"Another thing you need to look at is their cross-platform presence. This will give you an idea of how loyal their fan base is. Some influencers have massive reach across Facebook, Twitter, Instagram, etc., and some are stars on just one platform," said Contartese.
Both cases have their pros and cons. Sometimes, you (as a brand) aren't looking for the big celebrity influencers. Smaller, niche-specific influencers can be equally as impactful. And furthermore, some campaigns are designed to thrive on, say, Instagram only.
It's important to be aware of what metrics you're tracking, and making decisions accordingly.
3. Let the influencer lead the content creation part of the campaign.
This, right here, is the biggest mistake most brands make when working with influencers: they don't give the influencers creative freedom.
"Influencers are experts at connecting with their audiences. You should let them play to that strength. I think it's always important to provide direction based on your brand goals, but you should give them creative freedom to do what they do best. After the first campaign is launched, then you should always reconnect with them and discuss results, so they also understand performance and will keep that in mind when building the next one. After a few runs, the influencer starts to understand not only what resonates best with their audience, but how that piece of content is going to affect the performance of the entire campaign," said Contartese.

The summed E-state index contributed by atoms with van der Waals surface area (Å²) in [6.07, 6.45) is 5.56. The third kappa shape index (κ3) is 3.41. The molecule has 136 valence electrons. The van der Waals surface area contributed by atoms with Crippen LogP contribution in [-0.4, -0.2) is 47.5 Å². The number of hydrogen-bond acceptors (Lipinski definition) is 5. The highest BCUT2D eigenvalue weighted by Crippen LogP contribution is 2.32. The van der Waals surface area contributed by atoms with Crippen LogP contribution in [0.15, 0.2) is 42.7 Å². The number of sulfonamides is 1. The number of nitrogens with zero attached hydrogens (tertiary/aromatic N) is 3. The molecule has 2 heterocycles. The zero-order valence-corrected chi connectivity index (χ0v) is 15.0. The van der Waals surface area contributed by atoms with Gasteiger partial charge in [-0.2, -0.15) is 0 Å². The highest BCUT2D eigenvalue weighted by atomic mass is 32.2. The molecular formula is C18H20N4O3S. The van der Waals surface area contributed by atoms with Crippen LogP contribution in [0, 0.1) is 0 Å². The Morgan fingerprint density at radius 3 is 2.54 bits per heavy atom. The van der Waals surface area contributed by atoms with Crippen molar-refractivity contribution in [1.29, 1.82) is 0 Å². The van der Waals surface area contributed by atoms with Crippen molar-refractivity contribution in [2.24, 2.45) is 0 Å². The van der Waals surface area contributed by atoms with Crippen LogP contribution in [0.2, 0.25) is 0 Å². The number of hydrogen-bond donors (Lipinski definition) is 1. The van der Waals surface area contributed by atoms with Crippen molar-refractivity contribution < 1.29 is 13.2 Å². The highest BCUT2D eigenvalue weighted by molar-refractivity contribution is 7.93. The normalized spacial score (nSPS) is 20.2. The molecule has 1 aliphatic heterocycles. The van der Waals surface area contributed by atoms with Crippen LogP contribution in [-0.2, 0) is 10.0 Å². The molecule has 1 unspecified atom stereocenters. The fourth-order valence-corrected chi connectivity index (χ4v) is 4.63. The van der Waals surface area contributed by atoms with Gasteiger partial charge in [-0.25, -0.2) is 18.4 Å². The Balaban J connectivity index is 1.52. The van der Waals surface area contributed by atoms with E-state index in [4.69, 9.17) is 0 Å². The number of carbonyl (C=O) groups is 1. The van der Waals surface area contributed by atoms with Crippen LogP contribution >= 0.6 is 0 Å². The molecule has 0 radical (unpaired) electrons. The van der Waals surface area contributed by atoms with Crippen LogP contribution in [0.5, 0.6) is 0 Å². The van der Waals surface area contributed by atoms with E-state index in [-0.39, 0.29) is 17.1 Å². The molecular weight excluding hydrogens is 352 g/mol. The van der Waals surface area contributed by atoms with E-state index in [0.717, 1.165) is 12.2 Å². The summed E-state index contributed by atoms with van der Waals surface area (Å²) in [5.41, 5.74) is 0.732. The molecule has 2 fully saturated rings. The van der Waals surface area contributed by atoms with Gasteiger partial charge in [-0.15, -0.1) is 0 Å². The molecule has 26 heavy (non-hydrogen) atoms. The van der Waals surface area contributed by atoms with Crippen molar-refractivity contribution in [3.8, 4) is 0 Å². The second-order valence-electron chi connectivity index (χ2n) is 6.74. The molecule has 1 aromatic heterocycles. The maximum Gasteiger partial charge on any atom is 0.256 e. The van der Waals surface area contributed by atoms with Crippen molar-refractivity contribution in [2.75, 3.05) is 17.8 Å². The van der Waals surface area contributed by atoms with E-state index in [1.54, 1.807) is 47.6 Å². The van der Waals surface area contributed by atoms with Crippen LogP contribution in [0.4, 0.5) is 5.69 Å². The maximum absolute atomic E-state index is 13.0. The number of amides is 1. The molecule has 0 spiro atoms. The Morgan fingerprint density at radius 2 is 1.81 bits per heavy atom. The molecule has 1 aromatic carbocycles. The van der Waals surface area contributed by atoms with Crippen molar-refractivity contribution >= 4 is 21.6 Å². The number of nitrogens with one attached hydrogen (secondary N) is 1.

4. Know the difference between celebrity influencers and home-grown influencers.
Are you looking for Kendall Jenner exposure and PR? Or are you looking to target die-hard, niche consumers in a particular industry?
"It really depends on the goal," said Contartese. "Celebrity influencers are great for driving traffic and creating content, which can be repurposed for PR/marketing efforts. Since it takes repetition to really associate the genuine interest of an influencer to a brand, a celebrity may not be cost effective for you and your company. Home-grown influencers are the complete opposite. They won't drive massive traffic or revenue, but they will create a more genuine experience for the viewers and often times grow with the brand in a more organic and less 'forced' way. I think both types of influencers have their role, but you need to understand the purpose of your campaign so that you can choose the right partners and set realistic expectations."
5. Always bring the individual message back to the overall story.
Influencer marketing goes wrong when the people running the campaigns put more emphasis on the word "marketing" than they do "influence."
"Storytelling is most definitely an art, and there are not many influencers out there who actually do this at a high level. It's not so much about the story but how you tell it. It's about your ability to genuine connect with your users in a way where it makes you feel that this is a normal day-to-day moment, and not something overly planned or structured," said Contartese.
So, before you go spending money on Influencers, take a moment to consider what story you're actually telling. Don't just treat the Influencers you're working with as modern-day billboards.